Eight hundred City College classes are being cancelled during the next school year due to the California budget disaster and the generally crappy economy, but you can save a class and have it named after you by donating $6000 to the school.

Just find the cancelled classes in their online schedule — the Music Department, for example, looks like this, with the cancelled classes highlighted in red:


As a late Father’s Day present, how about choosing something your Dad loves, and naming a City College class in the subject after him? For example, The A.E. Pritchard class in electric organ. (I don’t think they have a class in electric organ, but you get the idea.) Does the $6000 sound a little pricy in this economy? How about getting your friends to chip in? Maybe your writing group would like to sponsor a “Basic Writing” class. Because it’s time to stop making fun of people who can’t write and do something about it.

Tales from the MLA: profs and job seekers in the trenches

From the annual MLA conference taking place in San Francisco this weekend, bloggers report:

  • Bev, “English professor at a small college in the Midwest,” says the Hilton is a maddening labyrinth, so “I fought my way out this morning at 6 a.m. (because my body thinks it’s still in Ohio) and walked down Market Street to the Embarcadero and back, accompanied only by the snap-crackle-pop of the streetcars, the snoring of homeless people sleeping on the sidewalk, and the occasional frantic flutter of a flock of pigeons. … Store windows sparkle with dresses I can’t imagine wearing…”
  • The mass interview room at the Hilton, where dozens of career make-or-break interviews take place simultaneously, “is undignified and it stinks.” The same post cites another blogger who reported on a candidate “whose bag fell over spilling a veritable pharmacy of drugs across the floor.”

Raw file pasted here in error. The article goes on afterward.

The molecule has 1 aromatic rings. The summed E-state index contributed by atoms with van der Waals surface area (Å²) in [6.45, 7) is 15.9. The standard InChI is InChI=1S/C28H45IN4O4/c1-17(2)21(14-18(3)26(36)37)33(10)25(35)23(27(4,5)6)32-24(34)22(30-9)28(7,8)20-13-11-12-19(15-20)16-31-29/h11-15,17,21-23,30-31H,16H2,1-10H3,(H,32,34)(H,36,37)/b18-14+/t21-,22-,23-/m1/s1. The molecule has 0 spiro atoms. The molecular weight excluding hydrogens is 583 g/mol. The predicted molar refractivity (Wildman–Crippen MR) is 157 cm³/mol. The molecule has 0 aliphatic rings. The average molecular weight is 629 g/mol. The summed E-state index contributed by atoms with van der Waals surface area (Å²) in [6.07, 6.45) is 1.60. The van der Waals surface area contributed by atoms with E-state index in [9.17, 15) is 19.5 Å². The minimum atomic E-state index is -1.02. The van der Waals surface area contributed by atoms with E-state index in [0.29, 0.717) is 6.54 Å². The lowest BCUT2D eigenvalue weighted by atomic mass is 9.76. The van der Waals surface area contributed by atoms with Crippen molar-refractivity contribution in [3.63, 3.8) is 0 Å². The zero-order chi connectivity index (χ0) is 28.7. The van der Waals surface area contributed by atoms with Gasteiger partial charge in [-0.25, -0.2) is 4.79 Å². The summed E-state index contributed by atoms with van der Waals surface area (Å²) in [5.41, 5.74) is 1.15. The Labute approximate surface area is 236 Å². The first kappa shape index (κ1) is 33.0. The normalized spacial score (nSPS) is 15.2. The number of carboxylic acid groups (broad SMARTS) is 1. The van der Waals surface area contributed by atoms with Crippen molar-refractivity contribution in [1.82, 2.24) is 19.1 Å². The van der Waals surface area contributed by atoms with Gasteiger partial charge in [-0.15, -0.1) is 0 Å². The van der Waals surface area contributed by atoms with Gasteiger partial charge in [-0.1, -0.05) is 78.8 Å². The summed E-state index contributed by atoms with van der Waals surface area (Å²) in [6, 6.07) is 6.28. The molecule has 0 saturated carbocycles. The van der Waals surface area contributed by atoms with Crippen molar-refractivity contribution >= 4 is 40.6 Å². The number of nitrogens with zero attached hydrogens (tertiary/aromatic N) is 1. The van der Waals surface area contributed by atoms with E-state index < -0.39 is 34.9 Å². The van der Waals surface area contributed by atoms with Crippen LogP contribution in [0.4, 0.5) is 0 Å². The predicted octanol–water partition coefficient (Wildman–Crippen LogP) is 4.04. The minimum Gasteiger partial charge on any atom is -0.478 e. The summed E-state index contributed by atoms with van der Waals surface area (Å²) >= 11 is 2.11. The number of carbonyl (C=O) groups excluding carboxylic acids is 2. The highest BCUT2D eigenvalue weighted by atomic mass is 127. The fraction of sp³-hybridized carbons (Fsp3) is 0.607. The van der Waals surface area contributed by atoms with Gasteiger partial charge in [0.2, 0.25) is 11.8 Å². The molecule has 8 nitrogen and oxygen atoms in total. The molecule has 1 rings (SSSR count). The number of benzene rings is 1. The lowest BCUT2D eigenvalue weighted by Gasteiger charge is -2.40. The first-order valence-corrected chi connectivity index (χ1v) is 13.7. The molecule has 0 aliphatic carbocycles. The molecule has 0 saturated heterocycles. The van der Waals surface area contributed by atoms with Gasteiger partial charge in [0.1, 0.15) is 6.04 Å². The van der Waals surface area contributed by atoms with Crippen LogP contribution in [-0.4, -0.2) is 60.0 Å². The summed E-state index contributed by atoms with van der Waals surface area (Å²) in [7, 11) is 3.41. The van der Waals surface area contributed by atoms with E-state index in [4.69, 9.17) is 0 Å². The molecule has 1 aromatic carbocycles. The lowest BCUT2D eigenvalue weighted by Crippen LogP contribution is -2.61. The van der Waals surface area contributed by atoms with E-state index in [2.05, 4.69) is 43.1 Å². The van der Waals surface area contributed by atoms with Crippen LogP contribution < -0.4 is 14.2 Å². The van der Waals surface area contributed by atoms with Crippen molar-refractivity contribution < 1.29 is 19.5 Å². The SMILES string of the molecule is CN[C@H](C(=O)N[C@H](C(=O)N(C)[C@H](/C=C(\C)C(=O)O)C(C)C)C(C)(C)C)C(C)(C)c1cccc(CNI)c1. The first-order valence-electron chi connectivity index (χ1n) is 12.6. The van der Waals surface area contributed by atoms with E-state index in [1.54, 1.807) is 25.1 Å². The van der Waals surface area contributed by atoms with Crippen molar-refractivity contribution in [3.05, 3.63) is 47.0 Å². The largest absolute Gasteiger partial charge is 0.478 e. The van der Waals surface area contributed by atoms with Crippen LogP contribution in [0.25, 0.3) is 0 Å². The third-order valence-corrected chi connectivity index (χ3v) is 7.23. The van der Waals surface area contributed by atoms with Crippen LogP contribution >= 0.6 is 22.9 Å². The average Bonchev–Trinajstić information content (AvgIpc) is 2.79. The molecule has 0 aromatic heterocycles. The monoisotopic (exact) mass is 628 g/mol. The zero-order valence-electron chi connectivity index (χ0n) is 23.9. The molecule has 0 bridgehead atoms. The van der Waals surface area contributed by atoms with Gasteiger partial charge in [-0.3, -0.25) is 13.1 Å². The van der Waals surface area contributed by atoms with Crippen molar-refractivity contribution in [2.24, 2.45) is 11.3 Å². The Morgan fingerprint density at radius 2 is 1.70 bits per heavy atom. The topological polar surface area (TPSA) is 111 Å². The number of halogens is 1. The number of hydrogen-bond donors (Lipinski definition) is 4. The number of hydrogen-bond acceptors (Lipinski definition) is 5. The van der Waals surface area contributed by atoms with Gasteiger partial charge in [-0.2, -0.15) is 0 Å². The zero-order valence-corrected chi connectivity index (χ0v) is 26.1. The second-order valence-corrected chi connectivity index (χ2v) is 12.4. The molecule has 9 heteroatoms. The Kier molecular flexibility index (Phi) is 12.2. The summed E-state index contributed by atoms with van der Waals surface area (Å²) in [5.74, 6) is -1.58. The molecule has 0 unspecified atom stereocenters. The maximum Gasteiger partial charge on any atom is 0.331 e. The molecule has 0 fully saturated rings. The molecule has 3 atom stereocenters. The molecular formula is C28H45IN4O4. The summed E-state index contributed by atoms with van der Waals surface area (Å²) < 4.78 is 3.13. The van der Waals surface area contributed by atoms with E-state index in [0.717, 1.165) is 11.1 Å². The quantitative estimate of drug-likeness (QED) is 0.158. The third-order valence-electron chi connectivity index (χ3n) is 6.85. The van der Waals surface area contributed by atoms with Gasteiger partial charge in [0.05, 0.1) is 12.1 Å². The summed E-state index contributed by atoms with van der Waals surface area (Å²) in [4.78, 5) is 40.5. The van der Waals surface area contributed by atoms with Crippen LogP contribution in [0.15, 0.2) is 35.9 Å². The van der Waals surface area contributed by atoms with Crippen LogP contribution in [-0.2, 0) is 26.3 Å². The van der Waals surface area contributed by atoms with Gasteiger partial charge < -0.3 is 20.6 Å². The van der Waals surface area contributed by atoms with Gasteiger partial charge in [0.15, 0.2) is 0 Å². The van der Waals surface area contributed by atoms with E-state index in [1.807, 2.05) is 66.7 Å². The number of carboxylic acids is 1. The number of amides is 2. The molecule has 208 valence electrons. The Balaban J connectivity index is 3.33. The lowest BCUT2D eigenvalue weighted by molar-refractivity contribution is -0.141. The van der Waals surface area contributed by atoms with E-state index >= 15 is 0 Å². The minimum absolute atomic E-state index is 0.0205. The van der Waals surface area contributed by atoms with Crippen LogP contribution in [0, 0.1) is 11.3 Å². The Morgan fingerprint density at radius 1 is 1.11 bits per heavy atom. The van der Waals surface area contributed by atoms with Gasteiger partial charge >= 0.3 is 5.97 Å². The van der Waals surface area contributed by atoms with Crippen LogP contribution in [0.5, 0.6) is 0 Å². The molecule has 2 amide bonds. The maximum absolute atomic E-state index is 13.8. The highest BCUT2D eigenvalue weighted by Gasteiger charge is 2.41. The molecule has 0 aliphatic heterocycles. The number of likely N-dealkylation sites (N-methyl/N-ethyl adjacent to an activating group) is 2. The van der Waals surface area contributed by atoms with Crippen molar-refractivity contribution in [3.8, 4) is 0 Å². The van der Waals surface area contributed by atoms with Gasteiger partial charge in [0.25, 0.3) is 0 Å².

• Another blogger reports: “I am not loving the MLA, as I never have loved the MLA. I’m insecure about my lame-ass institution; I can’t find anyone I know, nor did I do a remotely good job of setting up fun reunions… I’m likely to be eating most meals alone.”
  • In the Chronicle of Higher Education, Jennifer Howard reports, “This year the unofficial theme is ‘Who’s getting work at all?’ The numbers look terrible. Job listings in language-and-literature fields are down more than 22 percent from last year…”

The conference continues through Tuesday.

New College set to close

New College of California building, by Steve RhodesNew College of California, a 37-year-old alternative school in the Mission District that offered undergraduate degrees as well as graduate degrees in psychology and law, will close its doors for good tomorrow after graduating its final class.

The school was stripped five months ago of its accreditation and hasn’t paid its staff since November. Professors volunteered their services to finish the school year for the students who didn’t transfer to other local schools such as John F. Kennedy Univeristy in the East Bay.

The future of the Roxie Theater, owned by the school since 2006, is in doubt. A New College graduate took over operation of the theater last year and is trying to put together the funds to purchase it, the Examiner reported.

Flickr photo by Steve Rhodes